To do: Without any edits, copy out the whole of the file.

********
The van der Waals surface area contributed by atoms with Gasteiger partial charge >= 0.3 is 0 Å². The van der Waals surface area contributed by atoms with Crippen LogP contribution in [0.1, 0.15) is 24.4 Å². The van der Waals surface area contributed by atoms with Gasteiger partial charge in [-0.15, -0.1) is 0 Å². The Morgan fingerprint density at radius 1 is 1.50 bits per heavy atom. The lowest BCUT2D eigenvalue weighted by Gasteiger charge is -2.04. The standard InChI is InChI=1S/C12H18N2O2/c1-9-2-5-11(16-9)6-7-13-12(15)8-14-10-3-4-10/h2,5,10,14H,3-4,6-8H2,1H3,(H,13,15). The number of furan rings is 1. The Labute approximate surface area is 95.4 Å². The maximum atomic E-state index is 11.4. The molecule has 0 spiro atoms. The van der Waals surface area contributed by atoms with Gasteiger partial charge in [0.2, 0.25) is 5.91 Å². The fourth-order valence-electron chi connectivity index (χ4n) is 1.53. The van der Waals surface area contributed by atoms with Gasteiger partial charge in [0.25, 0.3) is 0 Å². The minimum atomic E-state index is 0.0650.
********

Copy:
The van der Waals surface area contributed by atoms with Gasteiger partial charge >= 0.3 is 0 Å². The van der Waals surface area contributed by atoms with Crippen LogP contribution in [0.1, 0.15) is 24.4 Å². The van der Waals surface area contributed by atoms with Gasteiger partial charge in [-0.15, -0.1) is 0 Å². The Morgan fingerprint density at radius 1 is 1.50 bits per heavy atom. The lowest BCUT2D eigenvalue weighted by Gasteiger charge is -2.04. The standard InChI is InChI=1S/C12H18N2O2/c1-9-2-5-11(16-9)6-7-13-12(15)8-14-10-3-4-10/h2,5,10,14H,3-4,6-8H2,1H3,(H,13,15). The number of furan rings is 1. The Labute approximate surface area is 95.4 Å². The maximum atomic E-state index is 11.4. The molecule has 0 spiro atoms. The van der Waals surface area contributed by atoms with Gasteiger partial charge in [0.2, 0.25) is 5.91 Å². The fourth-order valence-electron chi connectivity index (χ4n) is 1.53. The van der Waals surface area contributed by atoms with Gasteiger partial charge in [0.25, 0.3) is 0 Å². The minimum atomic E-state index is 0.0650.